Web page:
JavaScript goodies for Responsive Design
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JavaScript goodies for Responsive Design

Browser Compatibility

  • IE 7+
  • Firefox 3.6+
  • Chrome 4+
  • Safari 5+
  • Opera 10.10+

Note: Be aware that browsers that does not support media query will not trigger events of layout change.




The first thing to do is define what resolutions your web app can handle:

// After the document loads
$(function() {
    layouts: {
      320:  "phone",
      960:  "tablet",
      1024: "web"
    defaultLayout: "web"

Important: This code should be the last script to run.

Here, our web app supports three distinct resolutions, or layouts: phone, tablet, and web. The key associated to each value is the corresponding minimum screen width, in pixels, which ResponsiveHub uses to determine how to call each screen range.

To make things easier to visualize, in this particular example, these are the ranges:

  1. Window width >= 1024 is called web
  2. Window width >= 960 and < 1024 is called tablet
  3. Window width >= 320 and < 960 is called phone

Another interesting parameter is the defaultLayout; it is the layout used when the browser doesn't support media queries.

Initialization Callback

If you are interested to know when the ResponsiveHub is ready, you can use the ready callback:

$.responsiveHub("ready", ["phone", "tablet", "web"], function(event) {
  alert(event.layout); // Current layout
  alert(event.touch);  // Whether the browser supports touch events

As you can see, the event parameter exposes what is the current layout and whether the device is touch-enabled.

This callback is useful when you need to do further adjustments before the page is fully ready, i.e., re-initialize a pagination plugin with a different number of elements per page.

The second parameter indicates what layouts you are interested to be notified about. For example, if you just need to change things for relatively small screen sizes (like phones), this is what you need:

$.responsiveHub("ready", "phone", function(event) {
  // This will not be called for bigger screen sizes

Important: Just remember that you must declare the callback before the initialization shown before runs. Otherwise, it would be too late.

Listening To Resolution Changes

Another common need in responsive-enabled web apps is to know when the user changes from one layout to another in order to adjust something that cannot be done entirely via CSS.

ResponsiveHub provides a callback just for that:

$.responsiveHub("change", "phone", function(event) {
  // Do something radical when the user switches to phone layout

$.responsiveHub("change", ["tablet", "web"], function(event) {
  // Restore things when the user goes back to more sane layouts :-)

Window Resize Start/Stop Events

Sometimes it's useful to know when the user initiates a resize gesture. Since the Window object doesn't provide a simple way to do that, ResponsiveHub implements the following callbacks:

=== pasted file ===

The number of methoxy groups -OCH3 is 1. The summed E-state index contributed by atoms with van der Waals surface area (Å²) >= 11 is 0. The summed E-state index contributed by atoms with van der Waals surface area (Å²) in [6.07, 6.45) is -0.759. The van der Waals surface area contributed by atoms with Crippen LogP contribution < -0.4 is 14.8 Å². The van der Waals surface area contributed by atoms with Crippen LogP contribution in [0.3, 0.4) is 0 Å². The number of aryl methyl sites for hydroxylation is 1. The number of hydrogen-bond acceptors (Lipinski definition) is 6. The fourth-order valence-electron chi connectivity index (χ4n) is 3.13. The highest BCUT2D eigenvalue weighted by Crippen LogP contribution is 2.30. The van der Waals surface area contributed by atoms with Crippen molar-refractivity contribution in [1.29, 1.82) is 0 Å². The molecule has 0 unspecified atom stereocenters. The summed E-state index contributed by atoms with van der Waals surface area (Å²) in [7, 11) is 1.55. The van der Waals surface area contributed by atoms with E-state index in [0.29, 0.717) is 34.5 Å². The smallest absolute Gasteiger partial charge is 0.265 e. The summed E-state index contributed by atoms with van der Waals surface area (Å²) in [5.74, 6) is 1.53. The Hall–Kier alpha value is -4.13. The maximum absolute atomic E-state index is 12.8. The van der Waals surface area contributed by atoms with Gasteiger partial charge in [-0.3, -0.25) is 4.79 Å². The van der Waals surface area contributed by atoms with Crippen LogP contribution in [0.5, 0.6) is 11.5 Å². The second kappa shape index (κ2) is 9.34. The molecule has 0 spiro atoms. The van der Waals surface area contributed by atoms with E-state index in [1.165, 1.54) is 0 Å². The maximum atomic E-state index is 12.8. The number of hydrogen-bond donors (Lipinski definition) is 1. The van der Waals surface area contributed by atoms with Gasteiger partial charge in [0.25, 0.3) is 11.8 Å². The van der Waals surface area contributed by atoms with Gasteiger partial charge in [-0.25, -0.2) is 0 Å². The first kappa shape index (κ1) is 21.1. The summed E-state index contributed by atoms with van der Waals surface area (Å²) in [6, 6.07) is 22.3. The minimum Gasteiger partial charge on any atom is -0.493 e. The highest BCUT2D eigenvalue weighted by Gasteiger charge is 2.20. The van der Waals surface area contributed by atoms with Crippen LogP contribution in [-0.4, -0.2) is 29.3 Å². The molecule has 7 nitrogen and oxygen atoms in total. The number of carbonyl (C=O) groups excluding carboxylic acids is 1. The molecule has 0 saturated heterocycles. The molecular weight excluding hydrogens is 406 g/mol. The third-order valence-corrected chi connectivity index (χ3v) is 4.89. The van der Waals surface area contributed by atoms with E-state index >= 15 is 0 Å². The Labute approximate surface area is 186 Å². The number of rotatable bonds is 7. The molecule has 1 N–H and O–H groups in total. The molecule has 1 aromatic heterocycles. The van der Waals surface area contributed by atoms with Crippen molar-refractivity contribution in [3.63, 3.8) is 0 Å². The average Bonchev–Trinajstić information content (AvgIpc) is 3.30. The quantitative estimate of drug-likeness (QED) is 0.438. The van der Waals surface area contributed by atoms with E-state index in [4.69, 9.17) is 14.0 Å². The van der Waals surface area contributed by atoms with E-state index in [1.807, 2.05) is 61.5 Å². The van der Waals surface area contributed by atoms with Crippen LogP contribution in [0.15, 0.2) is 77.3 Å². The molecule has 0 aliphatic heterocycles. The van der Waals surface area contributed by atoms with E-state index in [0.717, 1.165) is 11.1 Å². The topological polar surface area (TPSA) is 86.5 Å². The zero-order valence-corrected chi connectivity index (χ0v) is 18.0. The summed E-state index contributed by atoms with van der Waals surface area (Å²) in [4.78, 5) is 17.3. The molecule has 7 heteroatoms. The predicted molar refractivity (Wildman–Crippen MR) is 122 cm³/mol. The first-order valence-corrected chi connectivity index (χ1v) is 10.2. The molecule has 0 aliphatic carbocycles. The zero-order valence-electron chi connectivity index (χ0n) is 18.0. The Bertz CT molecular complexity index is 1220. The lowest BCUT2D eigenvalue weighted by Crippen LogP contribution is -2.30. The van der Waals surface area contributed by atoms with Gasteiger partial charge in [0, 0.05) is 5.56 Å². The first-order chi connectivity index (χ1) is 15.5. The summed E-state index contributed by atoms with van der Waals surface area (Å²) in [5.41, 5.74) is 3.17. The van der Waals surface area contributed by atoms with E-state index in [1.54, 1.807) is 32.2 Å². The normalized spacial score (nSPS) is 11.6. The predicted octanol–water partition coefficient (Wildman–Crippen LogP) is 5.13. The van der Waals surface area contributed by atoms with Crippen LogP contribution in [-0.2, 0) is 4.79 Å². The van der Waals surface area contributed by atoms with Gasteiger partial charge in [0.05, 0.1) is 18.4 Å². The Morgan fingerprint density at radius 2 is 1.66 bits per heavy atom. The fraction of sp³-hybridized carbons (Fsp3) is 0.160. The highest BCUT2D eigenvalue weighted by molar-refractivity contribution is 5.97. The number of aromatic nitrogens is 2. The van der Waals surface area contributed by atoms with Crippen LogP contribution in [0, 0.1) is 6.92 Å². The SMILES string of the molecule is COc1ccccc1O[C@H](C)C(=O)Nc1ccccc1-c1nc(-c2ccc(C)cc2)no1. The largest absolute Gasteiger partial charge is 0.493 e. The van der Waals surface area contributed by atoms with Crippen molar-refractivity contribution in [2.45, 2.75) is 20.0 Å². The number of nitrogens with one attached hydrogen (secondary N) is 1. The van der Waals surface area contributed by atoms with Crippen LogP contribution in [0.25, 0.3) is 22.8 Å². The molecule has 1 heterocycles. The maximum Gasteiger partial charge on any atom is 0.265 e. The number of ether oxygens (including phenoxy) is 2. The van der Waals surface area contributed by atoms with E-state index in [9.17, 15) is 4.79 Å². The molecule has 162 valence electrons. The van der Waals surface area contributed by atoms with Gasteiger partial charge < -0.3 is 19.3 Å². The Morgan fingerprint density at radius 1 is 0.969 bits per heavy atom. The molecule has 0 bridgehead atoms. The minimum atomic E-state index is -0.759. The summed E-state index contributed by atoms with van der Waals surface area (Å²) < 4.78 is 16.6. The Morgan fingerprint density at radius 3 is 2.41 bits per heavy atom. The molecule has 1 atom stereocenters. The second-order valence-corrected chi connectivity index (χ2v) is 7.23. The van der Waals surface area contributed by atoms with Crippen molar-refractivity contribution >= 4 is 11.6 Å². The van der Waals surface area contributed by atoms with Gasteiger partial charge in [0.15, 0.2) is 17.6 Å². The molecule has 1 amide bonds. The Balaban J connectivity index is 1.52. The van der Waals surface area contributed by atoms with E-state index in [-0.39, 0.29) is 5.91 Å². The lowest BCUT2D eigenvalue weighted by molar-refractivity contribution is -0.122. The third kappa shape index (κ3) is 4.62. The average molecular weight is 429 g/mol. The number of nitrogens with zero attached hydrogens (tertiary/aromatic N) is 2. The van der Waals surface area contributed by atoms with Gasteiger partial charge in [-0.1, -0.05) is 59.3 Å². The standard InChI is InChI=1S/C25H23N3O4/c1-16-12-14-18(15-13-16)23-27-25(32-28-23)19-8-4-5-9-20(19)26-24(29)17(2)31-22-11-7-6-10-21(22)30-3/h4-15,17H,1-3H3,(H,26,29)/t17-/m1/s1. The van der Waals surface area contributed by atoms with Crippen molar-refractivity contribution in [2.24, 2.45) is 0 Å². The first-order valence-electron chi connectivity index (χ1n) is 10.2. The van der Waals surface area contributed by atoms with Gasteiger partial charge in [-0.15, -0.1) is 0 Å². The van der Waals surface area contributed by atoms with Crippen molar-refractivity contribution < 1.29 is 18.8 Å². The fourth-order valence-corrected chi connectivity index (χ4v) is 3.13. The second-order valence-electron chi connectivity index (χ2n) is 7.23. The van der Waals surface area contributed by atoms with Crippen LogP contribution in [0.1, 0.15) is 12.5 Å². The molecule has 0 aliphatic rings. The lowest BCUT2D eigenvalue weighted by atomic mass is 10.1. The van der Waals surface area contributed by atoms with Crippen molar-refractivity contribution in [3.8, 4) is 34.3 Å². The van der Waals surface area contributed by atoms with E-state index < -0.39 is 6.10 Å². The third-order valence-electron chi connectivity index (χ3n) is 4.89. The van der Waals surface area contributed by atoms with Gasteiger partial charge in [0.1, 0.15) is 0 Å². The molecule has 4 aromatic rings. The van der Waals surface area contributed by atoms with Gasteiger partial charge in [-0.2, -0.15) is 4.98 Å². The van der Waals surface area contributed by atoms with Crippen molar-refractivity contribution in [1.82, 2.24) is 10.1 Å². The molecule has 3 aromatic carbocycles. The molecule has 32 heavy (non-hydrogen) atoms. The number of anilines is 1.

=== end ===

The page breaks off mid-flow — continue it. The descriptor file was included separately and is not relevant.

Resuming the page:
$.responsiveHub("resizeStart", function() {
  // Called when the user initiates a resize gesture

$.responsiveHub("resizeStop", function() {
  // Called when the user finishes the resize gesture

To know if a resize gesture is happening at any moment:

$.responsiveHub("isResizing"); // true or false

Force the ready event

When using technologies such as pjax or turbolinks you will need to call the ready event after the page changes, for this scenario you will use the triggerReadyEvent method, like:

// For turbolinks, for example
$(document).on("page:load", function() {

// For pjax, for example
$(document).on("pjax:complete", function() {

Unbind all events (ready/change)

When using technologies such as pjax or turbolinks you will need to unbind the "ready" and "change" events during page transitions to avoid the acumulation of events ending in a bad behavior of your javascripts. For that you can use the unbindAllEvents method, like:


Standalone Functions

If you need to check some properties of the browser at any moment, there's a few functions you can use.

Get Current Layout

Returns the layout corresponding to the current window size:

$.responsiveHub("layout"); // "tablet"

Adobe Flash Support

Returns whether the browser has Flash support enabled:

$.responsiveHub("hasFlash"); // true or false

Touch Support

Returns whether the browser supports touch gestures:

$.responsiveHub("isTouch"); // true or false

Testing with jasmine

ResponsiveHub comes with some helpers to support your tests. There are 2 versions of it: src/responsive_hub.jasmine_helpers.js for Jasmine 1.x and src/responsive_hub.jasmine_helpers_2.0.js, for Jasmine 2.0. To install, include the helpers file for your Jasmine version and do something like:

beforeEach(function() {
  window.helpers = (function() {
    return {
      responsiveHub: $.responsiveHub.jasmineHelpers



it("should something...", function() {
  // ...


it("should something...", function() {
  // ...


it("should something...", function() {
  // ...


it("should something...", function() {
  // ...


it("should something...", function() {
  // ...


it("should something...", function() {
  var callback = jasmine.createSpy("onChange");
  $.responsiveHub("change", ["phone", "tablet"], callback);

  expect(callback).toHaveBeenCalledWith({layout: "phone", touch: false});
  // ...


it("should something...", function() {
  // ...



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